Calls to remove regulatory barriers and raise awareness of remanufacturing have been welcomed by MPs, following the publication of a report by the All-Party Parliamentary Sustainable Resource Group (APSRG).
Remanufacturing towards a resource efficient economy warns the UK is failing to capitalise on the economic and environmental advantages presented by the remanufacturing sector.
The report estimates the sector is currently worth more than £2billion, with the potential to increase to £5.6billion alongside the creation of between 200,000 and 300,000 skilled jobs.
But, it goes on to suggest there is no universally accepted definition of remanufacturing – the process of restoring an end-of-life component or product to “like-new” performance, which is often confused with reuse and recycling.
The report calls on government to amend its guidance on the legal definition of waste in order to distinguish a product that is due to be remanufactured as being exempt from those products that are currently considered as waste, ensuring they do not fall within the remit of waste regulations.
It highlights the End of Life Vehicles (ELV) Directive as an example where the benefits of remanufacturing have been obscured. At present, no credit is offered to vehicle manufacturers to incentivise remanufacture, which makes other options such as recycling more attractive.
It also recommends the adoption of a certified mark for remanufacturing to address buying standards and demonstrate products have been tested and fully comply with buying standards of a new product – similar to the tick mark logo imposed on FSC approved timber and forestry products.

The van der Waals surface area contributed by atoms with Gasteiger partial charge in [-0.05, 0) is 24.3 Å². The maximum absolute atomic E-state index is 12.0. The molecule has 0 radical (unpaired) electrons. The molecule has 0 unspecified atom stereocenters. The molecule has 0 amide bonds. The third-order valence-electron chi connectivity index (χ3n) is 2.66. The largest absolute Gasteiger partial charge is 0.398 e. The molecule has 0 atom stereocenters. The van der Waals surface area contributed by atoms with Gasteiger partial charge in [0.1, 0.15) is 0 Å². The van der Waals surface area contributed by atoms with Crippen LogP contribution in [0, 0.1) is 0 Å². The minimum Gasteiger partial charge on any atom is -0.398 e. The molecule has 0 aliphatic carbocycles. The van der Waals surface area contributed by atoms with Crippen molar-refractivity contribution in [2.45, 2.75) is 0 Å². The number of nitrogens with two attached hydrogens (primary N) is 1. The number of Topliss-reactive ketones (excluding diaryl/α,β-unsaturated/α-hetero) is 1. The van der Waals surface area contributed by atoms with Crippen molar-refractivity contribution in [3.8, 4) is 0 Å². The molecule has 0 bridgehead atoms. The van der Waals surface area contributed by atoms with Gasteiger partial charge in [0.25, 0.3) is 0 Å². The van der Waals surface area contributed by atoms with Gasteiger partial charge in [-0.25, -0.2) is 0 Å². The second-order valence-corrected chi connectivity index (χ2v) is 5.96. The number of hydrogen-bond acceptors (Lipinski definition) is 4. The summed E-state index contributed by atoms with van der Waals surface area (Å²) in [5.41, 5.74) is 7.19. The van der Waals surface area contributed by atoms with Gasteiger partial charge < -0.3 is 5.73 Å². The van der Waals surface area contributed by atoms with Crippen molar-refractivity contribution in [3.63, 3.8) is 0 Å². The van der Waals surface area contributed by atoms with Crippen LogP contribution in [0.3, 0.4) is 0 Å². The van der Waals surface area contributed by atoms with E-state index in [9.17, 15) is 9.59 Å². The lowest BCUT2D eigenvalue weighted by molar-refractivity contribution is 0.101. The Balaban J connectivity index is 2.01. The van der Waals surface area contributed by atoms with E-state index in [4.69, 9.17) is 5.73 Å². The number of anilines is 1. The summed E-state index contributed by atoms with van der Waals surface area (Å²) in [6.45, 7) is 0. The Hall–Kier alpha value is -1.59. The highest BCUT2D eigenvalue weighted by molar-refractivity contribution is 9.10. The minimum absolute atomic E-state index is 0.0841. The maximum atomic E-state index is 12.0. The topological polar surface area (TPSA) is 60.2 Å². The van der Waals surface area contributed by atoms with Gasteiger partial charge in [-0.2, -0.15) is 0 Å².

The report concludes that small and medium-sized enterprises cannot rely solely on a leap-of-faith approach to remanufacture and better education is needed through the creation of a new Centre of Excellence for UK Remanufacturing.
Publication of the report follows a three-month inquiry chaired by former environment secretary Caroline Spelman, who urged government not to let the UK fall behind the rapidly expanding global remanufacturing industry.
“One of our first challenges with the public is getting them to understand what remanufacturing is, and we can do this by getting a clearer definition from government,” said Spelman.
“It is going to be difficult to compete at a global level and tackling some of the barriers that remanufacturing is hindered by is needed.
“Remanufacturing is a concept that works right across the spectrum, from small companies to large companies. It needs to be taught in schools as an example of the circular economy, as the next generation is already more passionate about sustainability.”
Also speaking at the launch, Laura Sandys, chair of the 2020 Conservatives’ productivity and efficiency group, called the cross-party approval of the measures a ‘political love-in’.
Sandys went on to comment that government should be looking at imposing landfill bans, and modernise its old-fashioned ideas on waste.